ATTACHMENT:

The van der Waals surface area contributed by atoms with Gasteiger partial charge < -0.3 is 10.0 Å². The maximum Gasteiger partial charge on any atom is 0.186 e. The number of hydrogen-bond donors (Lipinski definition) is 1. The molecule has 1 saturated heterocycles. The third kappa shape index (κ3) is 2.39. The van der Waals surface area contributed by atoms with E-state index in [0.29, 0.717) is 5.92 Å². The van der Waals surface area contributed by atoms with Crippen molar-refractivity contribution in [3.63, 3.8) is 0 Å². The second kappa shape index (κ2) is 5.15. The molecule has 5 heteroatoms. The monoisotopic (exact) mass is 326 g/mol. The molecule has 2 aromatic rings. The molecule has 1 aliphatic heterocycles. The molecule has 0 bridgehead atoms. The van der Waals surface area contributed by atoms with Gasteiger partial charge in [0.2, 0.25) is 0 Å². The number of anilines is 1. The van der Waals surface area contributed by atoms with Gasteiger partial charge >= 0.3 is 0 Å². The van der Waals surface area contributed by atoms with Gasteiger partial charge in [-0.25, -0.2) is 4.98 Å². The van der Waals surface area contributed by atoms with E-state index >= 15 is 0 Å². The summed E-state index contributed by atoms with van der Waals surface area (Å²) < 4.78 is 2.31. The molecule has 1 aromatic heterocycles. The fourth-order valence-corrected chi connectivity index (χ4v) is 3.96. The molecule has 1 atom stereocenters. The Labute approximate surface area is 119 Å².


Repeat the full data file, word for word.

The van der Waals surface area contributed by atoms with Gasteiger partial charge < -0.3 is 10.0 Å². The maximum Gasteiger partial charge on any atom is 0.186 e. The number of hydrogen-bond donors (Lipinski definition) is 1. The molecule has 1 saturated heterocycles. The third kappa shape index (κ3) is 2.39. The van der Waals surface area contributed by atoms with E-state index in [0.29, 0.717) is 5.92 Å². The van der Waals surface area contributed by atoms with Crippen molar-refractivity contribution in [3.63, 3.8) is 0 Å². The second kappa shape index (κ2) is 5.15. The molecule has 5 heteroatoms. The monoisotopic (exact) mass is 326 g/mol. The molecule has 2 aromatic rings. The molecule has 1 aliphatic heterocycles. The molecule has 0 bridgehead atoms. The van der Waals surface area contributed by atoms with Gasteiger partial charge in [0.2, 0.25) is 0 Å². The number of anilines is 1. The van der Waals surface area contributed by atoms with Gasteiger partial charge >= 0.3 is 0 Å². The van der Waals surface area contributed by atoms with Gasteiger partial charge in [-0.25, -0.2) is 4.98 Å². The van der Waals surface area contributed by atoms with E-state index >= 15 is 0 Å². The summed E-state index contributed by atoms with van der Waals surface area (Å²) < 4.78 is 2.31. The molecule has 1 aromatic heterocycles. The fourth-order valence-corrected chi connectivity index (χ4v) is 3.96. The molecule has 1 atom stereocenters. The Labute approximate surface area is 119 Å².